This invited essay assesses the Principles of the Law of Aggregate Litigation in two respects. First, have the Principles induced legislative bodies to enact provisions governing aggregate litigation based on the Principles? Second, have the Principles assisted judges in their management of aggregate litigation through the project’s best practices suggestions? To what extent have judges embraced or eschewed the Principles?
The Principles built upon a longstanding ALI concern with the burgeoning, evolving judicial crisis relating to the resolution of complex litigation. Apart from questions whether the Principles fulfilled its stated purpose, the project also raised fundamental questions concerning the Institute’s role in moving the law in certain directions based on the agendas of non-neutral actors.
One interpretation is that the Principles represented a well-intended effort to provide judges with guidance “where there was little established law.” But another, perhaps more problematic view is that the Principles represented the interests of actors who, frustrated by judicial resistance to aggregate litigation, used ALI auspices to change the law in a desired direction. Thus, if litigants could not persuade judges through legal argument, then pronouncements from the respected ALI might encourage judges to be more receptive to new models to resolve aggregate litigation.
These questions go to the heart of the ALI’s role in guiding attorneys, judges, and rulemaking bodies in furtherance of civil justice. At what point do the scholarly, impartial traditions of ALI undertakings shade into something more problematic and questionable? Whether the liberalization of aggregate procedure is a desirable goal is a normative question that the ALI Principles project assumed but did not address.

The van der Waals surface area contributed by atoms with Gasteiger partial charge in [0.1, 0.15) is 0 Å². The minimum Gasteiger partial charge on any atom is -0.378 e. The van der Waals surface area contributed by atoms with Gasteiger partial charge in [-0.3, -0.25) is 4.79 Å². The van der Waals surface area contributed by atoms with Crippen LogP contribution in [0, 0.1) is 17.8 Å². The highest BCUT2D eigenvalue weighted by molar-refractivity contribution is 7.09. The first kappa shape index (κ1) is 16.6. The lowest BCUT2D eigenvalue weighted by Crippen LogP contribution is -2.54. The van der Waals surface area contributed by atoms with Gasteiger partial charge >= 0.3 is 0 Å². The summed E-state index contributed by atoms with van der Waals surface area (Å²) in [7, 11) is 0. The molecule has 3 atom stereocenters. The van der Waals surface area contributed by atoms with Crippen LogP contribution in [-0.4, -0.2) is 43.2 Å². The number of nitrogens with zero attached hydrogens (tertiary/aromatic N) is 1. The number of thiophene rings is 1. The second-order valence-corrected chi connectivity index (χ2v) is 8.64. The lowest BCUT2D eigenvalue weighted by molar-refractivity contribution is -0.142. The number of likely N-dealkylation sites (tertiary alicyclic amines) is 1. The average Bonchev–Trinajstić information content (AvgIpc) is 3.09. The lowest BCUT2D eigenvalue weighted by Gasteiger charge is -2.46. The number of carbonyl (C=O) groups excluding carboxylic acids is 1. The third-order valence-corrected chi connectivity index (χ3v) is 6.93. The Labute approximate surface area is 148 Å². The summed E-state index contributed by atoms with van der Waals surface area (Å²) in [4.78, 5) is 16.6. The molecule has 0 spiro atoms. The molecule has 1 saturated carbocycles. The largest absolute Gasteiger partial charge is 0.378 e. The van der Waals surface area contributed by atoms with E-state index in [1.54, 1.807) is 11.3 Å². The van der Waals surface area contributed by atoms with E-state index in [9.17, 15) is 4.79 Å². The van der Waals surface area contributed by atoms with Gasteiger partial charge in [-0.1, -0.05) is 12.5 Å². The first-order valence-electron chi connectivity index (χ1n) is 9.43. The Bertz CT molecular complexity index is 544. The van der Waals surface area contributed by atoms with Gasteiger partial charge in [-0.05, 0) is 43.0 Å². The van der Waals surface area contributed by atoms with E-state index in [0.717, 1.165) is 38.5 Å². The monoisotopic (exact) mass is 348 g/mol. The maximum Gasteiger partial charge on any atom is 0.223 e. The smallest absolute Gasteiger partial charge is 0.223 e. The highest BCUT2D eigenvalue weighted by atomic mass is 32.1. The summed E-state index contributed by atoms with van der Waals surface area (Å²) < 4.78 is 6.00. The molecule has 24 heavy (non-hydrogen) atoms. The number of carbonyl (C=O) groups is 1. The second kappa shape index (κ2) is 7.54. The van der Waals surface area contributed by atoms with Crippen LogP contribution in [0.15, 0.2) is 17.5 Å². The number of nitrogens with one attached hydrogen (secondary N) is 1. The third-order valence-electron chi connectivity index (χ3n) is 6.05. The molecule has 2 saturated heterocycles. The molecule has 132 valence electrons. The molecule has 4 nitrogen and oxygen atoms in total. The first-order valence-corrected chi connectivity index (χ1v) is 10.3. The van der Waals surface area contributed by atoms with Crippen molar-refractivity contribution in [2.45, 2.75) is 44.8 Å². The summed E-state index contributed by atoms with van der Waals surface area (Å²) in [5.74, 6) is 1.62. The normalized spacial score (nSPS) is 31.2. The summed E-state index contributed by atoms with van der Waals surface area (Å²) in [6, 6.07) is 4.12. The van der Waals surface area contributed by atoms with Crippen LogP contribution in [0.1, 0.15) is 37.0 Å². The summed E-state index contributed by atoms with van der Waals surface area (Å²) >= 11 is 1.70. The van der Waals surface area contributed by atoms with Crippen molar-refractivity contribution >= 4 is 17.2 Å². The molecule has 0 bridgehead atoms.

This essay concludes that while the Principles project has left its mark, courts and legislative bodies still have not addressed or resolved many issues the Principles identified. Since publication in 2020 most judges seem comfortable with prevailing jurisprudence and not especially interested in rewriting procedural doctrine governing complex litigation. Although the Principles recommended substantial changes in judicial case management, the Reporters and Advisers intended a more robust embrace of liberalized aggregative procedures. The legal system has only partially moved in this direction. The Principles have not resulted in a root-and-branch revision of aggregate procedure. Rather, implementation of the Principles suggests that a more incremental approach to legal reform has prevailed, and the efforts of the avid aggregationists must await another day.
Linda S Mullenix, Aggregationists at the Barricades: The ALI Principles of the Law of Aggregate Litigation, THE ALI AT 100: ESSAYS ON ITS CENTENNIAL,” (American Law Institute, Andrew Gold and Robert W. Gordon, eds. 2023). (May 31, 2023).